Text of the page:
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Trowel Use: Why Cat Holes Help LNT and Prevent Disease

Some people do not understand why they need a trowel when hiking. They do not know that cat holes are one of the most important aspects of LNT and preventing disease.

Diseases, such as Giardia or Salmonella can be passed from human feces to other hikers by contact with the ground, shoes, hands, clothing, and gear. So, do I need a trowel for hiking the trail?

Digging a cat hole typically requires a digging tool. The proper depth is 6-8 inches to be LNT or Leave No Trace approved. If you don’t dig this hole and skip this you can lead to diseases being passed through the thru-hiking populace.

Proper use of cat holes helps prevent these diseases from being spread by allowing you to dispose of waste in a way that won’t contaminate anything else. These diseases like giardia can lead to a few days to a week or more off-trail in unplanned expenses!!

Why Should You Use a Trowel?

As a good steward in your outdoor activities you should always be working your hardest to leave the trail in the same or better condition than when you travel on it, this means picking up trash sometimes but in larger part means managing your crap.

A trowel helps to ensure you dig a deep enough poop hole to bury your crap and ensure that it doesn’t become a health concern for others nor get dug up by animals making a health problem for other hikers.

Failure to adequately bury your business is a huge problem the more people come on the trail, especially when they aren’t versed in the LNT principles and leave their crap out or worse, toilet paper and crap out to become toilet paper blooms along the trail touching everything.

This is why a trowel is a piece of gear that all thru-hikers need to carry and use every time.

Do you actually need a trowel?

Many hikers may argue that they have alternate tools to a backpacking trowel they can use instead to dig their cat holes but a trekking pole or spare tent stake isn’t going to be very effective at digging a wide enough and deep enough hole without utilizing your hands to enhance their ability.

What is Leave No Trace?

Leave No Trace, or LNT for short is a set of guidelines for outdoor recreation that encourages people to enjoy the outdoors responsibly. It is often summarized as “take only pictures, leave only footprints.”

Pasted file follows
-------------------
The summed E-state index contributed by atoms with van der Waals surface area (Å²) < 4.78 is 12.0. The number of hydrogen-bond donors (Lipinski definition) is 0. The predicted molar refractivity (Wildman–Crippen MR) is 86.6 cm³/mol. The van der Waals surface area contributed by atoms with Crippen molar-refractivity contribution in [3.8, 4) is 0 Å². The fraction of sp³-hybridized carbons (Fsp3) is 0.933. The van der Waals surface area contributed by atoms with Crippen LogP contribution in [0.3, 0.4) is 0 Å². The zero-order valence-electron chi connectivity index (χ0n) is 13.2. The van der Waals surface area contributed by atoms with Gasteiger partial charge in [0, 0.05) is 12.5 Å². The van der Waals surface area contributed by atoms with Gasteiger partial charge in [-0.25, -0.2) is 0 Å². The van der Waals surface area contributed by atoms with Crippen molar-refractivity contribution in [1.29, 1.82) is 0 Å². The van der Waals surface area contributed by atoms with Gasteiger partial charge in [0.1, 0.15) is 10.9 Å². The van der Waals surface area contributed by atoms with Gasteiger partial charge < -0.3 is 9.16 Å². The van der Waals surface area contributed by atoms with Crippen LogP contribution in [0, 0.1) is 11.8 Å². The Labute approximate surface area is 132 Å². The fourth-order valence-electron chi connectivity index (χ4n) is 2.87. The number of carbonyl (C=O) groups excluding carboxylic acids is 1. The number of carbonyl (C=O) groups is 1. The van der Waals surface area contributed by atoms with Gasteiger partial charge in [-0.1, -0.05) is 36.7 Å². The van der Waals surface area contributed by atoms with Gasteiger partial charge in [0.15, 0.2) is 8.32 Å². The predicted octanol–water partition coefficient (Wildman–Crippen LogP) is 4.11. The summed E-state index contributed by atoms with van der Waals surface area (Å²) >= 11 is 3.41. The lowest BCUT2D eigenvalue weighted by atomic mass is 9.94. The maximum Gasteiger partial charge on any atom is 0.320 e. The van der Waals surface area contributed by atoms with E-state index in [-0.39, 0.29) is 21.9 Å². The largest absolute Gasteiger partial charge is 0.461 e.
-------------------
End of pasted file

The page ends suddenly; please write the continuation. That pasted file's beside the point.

The Leave No Trace Seven Principles are:

  • Plan Ahead and Prepare
  • Travel and Camp on Durable Surfaces
  • Dispose of Waste Properly
  • Leave What You Find
  • Minimize Campfire Impacts
  • Respect Wildlife
  • Be Considerate of Other Visitors

These guidelines are not just for backpackers, but also for all types of outdoor recreation. You should always be working to Leave No Trace when you’re out trekking into the outdoors.

These rules are basic but they keep the outdoor experience enjoyable for everyone including outdoor enthusiasts and others like day hikers.

Reasons Why You Should Always Bury Your Crap

There are many reasons why burying your poo is vital to the Leave No Trace principles, and also just as a general rule of being a good human who loves the outdoors.

No One Wants to See It

There is no person on the trail or even in the city who is interested in seeing a pile of human dung on the ground, this is beyond gross and it shows that the person who left it was ill-prepared for the trek and is burdening others with the health crisis that comes from this.

Gets into the Water Source(s)

One of the more dangerous aspects that last a long time is that you contaminate the water source with bacteria that are then picked up and spread through the simple washing of hands, feet, or filtering of water which doesn’t always get all these contaminants out.

Toilet Paper Blooms

I read this name for it and I laughed because it is very true, this is what happens when someone doesn’t pack out their TP (not always required) but also doesn’t bury it deep enough to not get free.

This material spreads easily in the wind and can spread crap across wide areas hitting all kinds of random objects people could touch which allows them to pick up bacteria and either get themselves or others sick.

Burying Speeds Decomposition

Burying your waste will help speed up the decomposition process and ensure that it is less likely to be dug back up by animals or other hikers who choose the same area to go number two themselves!

How and Where Should You Dig a Cathole?

Overall this will change a bit depending on where you are trekking, but in general, the rules to follow to take care of your waste will be to follow a few specific guidelines as listed below:

  1. Locate a spot 200 feet from water sources or greater, 200′ from the trail, and 200′ from any camp areas
  2. Dig a hole at least 6″ but preferably 8″ deep to bury human waste sanitarily
  3. Pack out used TP to dispose of in a sanitary container (check trails though as some will allow you to bury)

These are very simple steps but you would be amazed how little people pay attention to the environment and also complain when they get sick due to someone else failing to do this also.

How do I dig a proper cathole?

The simplest way is to use a trowel, whether a plastic trowel or a lighter-weight titanium trowel. A trowel can do the job in less than a minute if you do it right, and also will do much more work for you by digging when in more rocky soil or harder soil is typically the worst to dig into.

The larger trowels will have a ruler on the shovel to help you know when you have dug the hole deep enough, the lighter ones will be much smaller but you will have to estimate, please if you estimate go on the deeper side for all hikers!

You want to dig the hole 6-8 inches deep (about the length of the trowel blade) and 4-6 inches in diameter as well as with as much exposed sunlight as possible to aid in decomposition.

Should I take toilet paper?

Depending on the trail you hike on you may be required to hike out your TP, which is always preferred as this is one of the more gross things that can get exposed when failing to properly dig a cat hole.